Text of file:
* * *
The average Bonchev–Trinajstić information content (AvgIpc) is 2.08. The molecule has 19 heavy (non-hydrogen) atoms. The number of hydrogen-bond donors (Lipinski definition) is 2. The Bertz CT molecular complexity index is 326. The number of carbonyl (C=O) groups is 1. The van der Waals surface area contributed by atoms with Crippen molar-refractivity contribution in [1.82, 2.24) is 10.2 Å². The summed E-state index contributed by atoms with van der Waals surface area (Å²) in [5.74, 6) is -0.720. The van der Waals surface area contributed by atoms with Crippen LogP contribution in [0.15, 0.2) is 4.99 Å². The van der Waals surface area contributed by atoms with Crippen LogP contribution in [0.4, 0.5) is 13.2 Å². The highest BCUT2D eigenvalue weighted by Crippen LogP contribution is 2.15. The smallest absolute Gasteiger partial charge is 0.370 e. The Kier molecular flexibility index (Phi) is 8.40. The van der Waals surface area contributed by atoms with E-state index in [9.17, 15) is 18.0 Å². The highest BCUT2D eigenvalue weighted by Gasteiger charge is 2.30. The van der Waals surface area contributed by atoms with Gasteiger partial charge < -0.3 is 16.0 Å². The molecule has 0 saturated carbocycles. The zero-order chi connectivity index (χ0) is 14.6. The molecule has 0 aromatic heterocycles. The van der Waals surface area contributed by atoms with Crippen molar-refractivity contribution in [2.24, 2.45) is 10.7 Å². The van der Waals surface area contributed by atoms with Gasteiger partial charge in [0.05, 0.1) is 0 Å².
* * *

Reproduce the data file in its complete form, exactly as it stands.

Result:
The average Bonchev–Trinajstić information content (AvgIpc) is 2.08. The molecule has 19 heavy (non-hydrogen) atoms. The number of hydrogen-bond donors (Lipinski definition) is 2. The Bertz CT molecular complexity index is 326. The number of carbonyl (C=O) groups is 1. The van der Waals surface area contributed by atoms with Crippen molar-refractivity contribution in [1.82, 2.24) is 10.2 Å². The summed E-state index contributed by atoms with van der Waals surface area (Å²) in [5.74, 6) is -0.720. The van der Waals surface area contributed by atoms with Crippen LogP contribution in [0.15, 0.2) is 4.99 Å². The van der Waals surface area contributed by atoms with Crippen LogP contribution in [0.4, 0.5) is 13.2 Å². The highest BCUT2D eigenvalue weighted by Crippen LogP contribution is 2.15. The smallest absolute Gasteiger partial charge is 0.370 e. The Kier molecular flexibility index (Phi) is 8.40. The van der Waals surface area contributed by atoms with E-state index in [9.17, 15) is 18.0 Å². The highest BCUT2D eigenvalue weighted by Gasteiger charge is 2.30. The van der Waals surface area contributed by atoms with Gasteiger partial charge < -0.3 is 16.0 Å². The molecule has 0 saturated carbocycles. The zero-order chi connectivity index (χ0) is 14.6. The molecule has 0 aromatic heterocycles. The van der Waals surface area contributed by atoms with Crippen molar-refractivity contribution in [2.24, 2.45) is 10.7 Å². The van der Waals surface area contributed by atoms with Gasteiger partial charge in [0.05, 0.1) is 0 Å².